07 Sep 2015 07:40am
WINDHOEK, 07 SEP (NAMPA) The Namibian Government has pledged to observe and implement children's rights and ensure that education develops children countrywide.
Deputy Minister of Education, Arts and Culture, Ester Anna Nghipondoka affirmed Governments commitment in a speech read on her behalf during the opening of a one-day workshop for All Agents of Change in Namibia on the Convention on the Rights of the Child (CRC) that discussed the 'Child Rights, Classroom and School management' programme on Sunday.
Nghipondoka noted that since the country ratified the United Nations (UN) CRC in 1990, the learner-centred education approach and other Namibian education policies were blended in well.
I am proud to mention that the government of Namibia has already gone miles in this important endeavour, she said.
Nghipondoka, however, noted that Namibia is facing a big challenge in the implementation of children's rights in all schools, homes and communities in the country.
She stressed that the commitment to provide the three Ps - protection, provision and participation - of children is envisaged by the mandates of her ministry, the Ministry of Gender Equality and Child Welfare, and the Ministry of Safety and Security.
The minister emphasised that the learner-centred education approach is crucial in the teaching and learning environment in Namibian schools.
The environment for learner-centred approach can only be achieved when we observe children's rights to participation, protection and provision, she said.
Nghipondoka said her ministry has to ensure the provision, protection and participation of Namibian children with adequate resources and opportunities.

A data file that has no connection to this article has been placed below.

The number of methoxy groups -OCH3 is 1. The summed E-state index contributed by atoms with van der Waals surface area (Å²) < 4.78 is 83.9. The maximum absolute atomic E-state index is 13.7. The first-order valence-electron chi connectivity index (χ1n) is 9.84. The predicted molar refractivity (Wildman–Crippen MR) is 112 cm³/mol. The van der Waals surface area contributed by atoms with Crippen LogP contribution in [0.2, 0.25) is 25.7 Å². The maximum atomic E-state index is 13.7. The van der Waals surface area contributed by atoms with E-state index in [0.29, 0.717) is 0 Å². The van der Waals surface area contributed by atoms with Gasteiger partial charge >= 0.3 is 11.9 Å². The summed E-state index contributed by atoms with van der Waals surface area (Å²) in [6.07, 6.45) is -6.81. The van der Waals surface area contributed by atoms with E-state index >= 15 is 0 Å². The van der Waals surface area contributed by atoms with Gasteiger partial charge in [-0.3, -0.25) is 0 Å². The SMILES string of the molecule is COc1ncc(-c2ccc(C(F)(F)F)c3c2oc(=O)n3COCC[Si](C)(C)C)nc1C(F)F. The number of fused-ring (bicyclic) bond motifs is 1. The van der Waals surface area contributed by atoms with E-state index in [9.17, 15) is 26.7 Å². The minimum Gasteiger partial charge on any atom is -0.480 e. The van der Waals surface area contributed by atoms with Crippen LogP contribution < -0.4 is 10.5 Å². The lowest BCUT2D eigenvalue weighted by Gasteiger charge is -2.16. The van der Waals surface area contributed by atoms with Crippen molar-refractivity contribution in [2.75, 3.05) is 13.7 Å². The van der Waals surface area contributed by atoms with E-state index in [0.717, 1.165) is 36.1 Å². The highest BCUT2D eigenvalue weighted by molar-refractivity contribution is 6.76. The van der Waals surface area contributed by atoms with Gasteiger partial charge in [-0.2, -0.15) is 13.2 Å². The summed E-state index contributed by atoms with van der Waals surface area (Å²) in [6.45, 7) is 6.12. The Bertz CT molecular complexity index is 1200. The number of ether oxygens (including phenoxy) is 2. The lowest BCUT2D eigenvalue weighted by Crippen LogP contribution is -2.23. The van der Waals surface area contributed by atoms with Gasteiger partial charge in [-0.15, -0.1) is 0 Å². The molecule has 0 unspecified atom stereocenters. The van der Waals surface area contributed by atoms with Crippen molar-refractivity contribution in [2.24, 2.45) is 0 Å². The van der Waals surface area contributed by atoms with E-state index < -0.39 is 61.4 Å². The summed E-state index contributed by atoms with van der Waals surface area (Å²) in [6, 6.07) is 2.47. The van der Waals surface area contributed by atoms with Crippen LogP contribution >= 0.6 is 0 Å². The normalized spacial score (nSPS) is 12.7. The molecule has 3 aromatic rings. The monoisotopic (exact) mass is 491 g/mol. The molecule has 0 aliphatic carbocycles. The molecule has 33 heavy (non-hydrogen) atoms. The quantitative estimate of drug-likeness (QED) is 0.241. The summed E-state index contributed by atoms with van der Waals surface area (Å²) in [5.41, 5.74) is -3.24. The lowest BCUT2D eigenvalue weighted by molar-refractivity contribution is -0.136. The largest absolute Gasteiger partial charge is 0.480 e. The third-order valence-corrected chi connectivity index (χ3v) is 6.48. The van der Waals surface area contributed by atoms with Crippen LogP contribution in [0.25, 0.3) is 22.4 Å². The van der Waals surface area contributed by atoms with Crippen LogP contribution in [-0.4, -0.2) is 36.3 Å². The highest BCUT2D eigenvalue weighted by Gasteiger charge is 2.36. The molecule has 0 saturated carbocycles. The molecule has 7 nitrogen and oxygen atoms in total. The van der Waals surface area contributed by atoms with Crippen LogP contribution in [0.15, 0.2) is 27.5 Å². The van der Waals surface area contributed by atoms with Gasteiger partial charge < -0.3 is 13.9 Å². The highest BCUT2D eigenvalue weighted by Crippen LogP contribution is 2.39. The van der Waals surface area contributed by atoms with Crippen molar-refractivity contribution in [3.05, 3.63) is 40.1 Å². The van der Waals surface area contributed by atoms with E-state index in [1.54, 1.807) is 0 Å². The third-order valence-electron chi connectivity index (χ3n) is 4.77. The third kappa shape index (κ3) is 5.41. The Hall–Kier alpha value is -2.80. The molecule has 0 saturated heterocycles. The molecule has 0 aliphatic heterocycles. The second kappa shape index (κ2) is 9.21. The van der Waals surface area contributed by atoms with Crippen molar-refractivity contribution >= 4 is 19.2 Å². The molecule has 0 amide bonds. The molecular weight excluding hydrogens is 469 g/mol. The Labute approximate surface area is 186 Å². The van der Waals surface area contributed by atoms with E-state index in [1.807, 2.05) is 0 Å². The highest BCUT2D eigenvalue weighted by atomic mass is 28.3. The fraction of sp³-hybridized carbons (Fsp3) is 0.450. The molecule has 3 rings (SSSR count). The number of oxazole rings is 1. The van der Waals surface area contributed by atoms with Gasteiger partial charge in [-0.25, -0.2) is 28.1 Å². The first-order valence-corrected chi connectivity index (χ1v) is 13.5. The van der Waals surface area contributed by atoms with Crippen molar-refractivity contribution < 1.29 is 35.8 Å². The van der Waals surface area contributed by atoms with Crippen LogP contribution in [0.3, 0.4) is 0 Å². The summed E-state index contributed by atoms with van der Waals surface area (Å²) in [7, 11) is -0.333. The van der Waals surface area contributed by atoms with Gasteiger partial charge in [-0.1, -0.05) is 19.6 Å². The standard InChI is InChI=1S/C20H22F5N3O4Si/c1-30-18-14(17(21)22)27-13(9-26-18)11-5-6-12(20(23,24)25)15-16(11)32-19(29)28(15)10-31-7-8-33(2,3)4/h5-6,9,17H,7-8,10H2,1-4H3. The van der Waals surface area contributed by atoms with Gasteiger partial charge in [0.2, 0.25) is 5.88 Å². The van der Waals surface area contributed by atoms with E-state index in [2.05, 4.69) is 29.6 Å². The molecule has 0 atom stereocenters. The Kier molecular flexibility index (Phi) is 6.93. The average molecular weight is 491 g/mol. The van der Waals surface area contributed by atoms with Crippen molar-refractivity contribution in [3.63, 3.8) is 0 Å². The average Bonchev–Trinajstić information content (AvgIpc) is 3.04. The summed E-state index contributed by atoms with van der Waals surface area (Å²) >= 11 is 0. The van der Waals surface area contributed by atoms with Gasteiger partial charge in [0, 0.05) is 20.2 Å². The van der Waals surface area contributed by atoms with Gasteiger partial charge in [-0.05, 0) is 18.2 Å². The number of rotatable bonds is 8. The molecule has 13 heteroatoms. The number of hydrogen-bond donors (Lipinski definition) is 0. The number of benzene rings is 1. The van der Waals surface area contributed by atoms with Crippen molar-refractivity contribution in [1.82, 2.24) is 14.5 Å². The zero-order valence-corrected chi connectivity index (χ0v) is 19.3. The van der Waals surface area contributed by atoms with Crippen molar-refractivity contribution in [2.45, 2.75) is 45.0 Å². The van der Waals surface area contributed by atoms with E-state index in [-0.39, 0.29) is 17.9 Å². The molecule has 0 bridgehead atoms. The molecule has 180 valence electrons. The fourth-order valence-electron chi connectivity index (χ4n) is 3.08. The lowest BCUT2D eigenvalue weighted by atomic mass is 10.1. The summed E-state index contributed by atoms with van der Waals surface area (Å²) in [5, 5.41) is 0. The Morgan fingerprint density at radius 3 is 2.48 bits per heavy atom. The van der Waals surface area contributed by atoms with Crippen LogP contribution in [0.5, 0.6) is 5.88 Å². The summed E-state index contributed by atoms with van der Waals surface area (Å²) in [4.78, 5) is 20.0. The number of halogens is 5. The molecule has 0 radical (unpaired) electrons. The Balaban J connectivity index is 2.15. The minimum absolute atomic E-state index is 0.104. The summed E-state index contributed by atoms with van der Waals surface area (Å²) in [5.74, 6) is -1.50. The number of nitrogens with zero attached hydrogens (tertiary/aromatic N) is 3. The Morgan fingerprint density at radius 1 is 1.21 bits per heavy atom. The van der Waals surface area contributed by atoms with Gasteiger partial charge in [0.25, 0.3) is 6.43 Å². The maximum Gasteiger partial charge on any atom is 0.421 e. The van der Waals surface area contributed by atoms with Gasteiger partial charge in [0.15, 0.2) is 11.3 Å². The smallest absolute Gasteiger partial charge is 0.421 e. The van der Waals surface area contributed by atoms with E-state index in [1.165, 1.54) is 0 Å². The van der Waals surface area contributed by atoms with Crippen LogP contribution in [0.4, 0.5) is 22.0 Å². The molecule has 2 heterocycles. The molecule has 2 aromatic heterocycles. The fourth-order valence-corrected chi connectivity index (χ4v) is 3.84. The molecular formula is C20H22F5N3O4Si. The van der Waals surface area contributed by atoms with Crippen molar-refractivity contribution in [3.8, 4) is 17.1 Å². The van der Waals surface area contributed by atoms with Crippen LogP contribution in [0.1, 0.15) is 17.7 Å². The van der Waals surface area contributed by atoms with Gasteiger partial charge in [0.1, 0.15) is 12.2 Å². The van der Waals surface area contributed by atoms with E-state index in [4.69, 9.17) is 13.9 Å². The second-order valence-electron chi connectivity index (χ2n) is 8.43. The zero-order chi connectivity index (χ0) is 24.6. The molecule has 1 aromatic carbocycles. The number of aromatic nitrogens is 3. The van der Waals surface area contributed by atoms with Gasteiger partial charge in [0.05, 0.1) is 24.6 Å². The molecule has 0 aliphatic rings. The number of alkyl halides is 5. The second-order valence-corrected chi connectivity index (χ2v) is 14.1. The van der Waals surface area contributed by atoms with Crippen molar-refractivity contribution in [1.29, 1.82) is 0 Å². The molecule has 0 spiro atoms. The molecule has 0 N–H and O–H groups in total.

She thanked the government for the Universal Free Education, which is an indication towards CRC-provision to the Namibian child.
The government in 2014 implemented free primary education and is currently preparing for the implementation of free secondary education in 2016.
We appreciate this as it contributes to creating schools in Namibia that are conducive for teaching and learning, she noted.
Nghipondoka emphasised that it is the responsibility of all stakeholders in education to see the implementation of children's rights in the country.
She noted that there is a need for CRC ideals to influence the curriculum development and writing of textbooks in the country, and to set up a target to achieve 100 per cent child friendly schools in all 14 regions.
This workshop was sponsored by the Swedish International Development Agency (Sida).
About 32 staff members in the Ministry of Education, Arts and Culture consisting of deputy directors, lecturers, inspectors of education, education officers, school principals and teachers were trained by Sida to assist in the improvement of the national capacity in the implementation the CRC ideas.